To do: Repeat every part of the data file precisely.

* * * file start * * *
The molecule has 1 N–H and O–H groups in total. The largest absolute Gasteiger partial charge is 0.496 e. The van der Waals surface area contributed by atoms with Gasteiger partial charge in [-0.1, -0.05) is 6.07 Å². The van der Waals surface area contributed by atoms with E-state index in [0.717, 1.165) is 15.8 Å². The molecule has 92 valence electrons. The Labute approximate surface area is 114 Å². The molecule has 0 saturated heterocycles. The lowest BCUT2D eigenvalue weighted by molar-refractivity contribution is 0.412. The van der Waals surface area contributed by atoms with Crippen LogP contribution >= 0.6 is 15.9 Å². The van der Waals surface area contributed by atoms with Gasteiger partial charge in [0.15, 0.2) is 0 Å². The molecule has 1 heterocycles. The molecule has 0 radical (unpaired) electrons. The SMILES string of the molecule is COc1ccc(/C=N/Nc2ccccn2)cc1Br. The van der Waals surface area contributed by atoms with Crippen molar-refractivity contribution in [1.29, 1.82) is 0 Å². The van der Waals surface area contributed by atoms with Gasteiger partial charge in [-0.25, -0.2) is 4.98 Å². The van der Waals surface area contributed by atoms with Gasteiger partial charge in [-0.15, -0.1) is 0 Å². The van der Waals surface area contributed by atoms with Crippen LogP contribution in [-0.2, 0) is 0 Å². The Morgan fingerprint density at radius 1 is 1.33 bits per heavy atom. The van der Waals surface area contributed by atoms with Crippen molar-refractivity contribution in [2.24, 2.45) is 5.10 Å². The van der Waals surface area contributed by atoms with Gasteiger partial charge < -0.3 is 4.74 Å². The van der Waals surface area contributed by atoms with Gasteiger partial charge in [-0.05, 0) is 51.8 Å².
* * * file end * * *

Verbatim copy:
The molecule has 1 N–H and O–H groups in total. The largest absolute Gasteiger partial charge is 0.496 e. The van der Waals surface area contributed by atoms with Gasteiger partial charge in [-0.1, -0.05) is 6.07 Å². The van der Waals surface area contributed by atoms with E-state index in [0.717, 1.165) is 15.8 Å². The molecule has 92 valence electrons. The Labute approximate surface area is 114 Å². The molecule has 0 saturated heterocycles. The lowest BCUT2D eigenvalue weighted by molar-refractivity contribution is 0.412. The van der Waals surface area contributed by atoms with Crippen LogP contribution >= 0.6 is 15.9 Å². The van der Waals surface area contributed by atoms with Gasteiger partial charge in [0.15, 0.2) is 0 Å². The molecule has 1 heterocycles. The molecule has 0 radical (unpaired) electrons. The SMILES string of the molecule is COc1ccc(/C=N/Nc2ccccn2)cc1Br. The van der Waals surface area contributed by atoms with Crippen molar-refractivity contribution in [1.29, 1.82) is 0 Å². The van der Waals surface area contributed by atoms with Gasteiger partial charge in [-0.25, -0.2) is 4.98 Å². The van der Waals surface area contributed by atoms with Gasteiger partial charge in [-0.15, -0.1) is 0 Å². The van der Waals surface area contributed by atoms with Crippen LogP contribution in [-0.2, 0) is 0 Å². The Morgan fingerprint density at radius 1 is 1.33 bits per heavy atom. The van der Waals surface area contributed by atoms with Crippen molar-refractivity contribution in [2.24, 2.45) is 5.10 Å². The van der Waals surface area contributed by atoms with Gasteiger partial charge < -0.3 is 4.74 Å². The van der Waals surface area contributed by atoms with Gasteiger partial charge in [-0.05, 0) is 51.8 Å².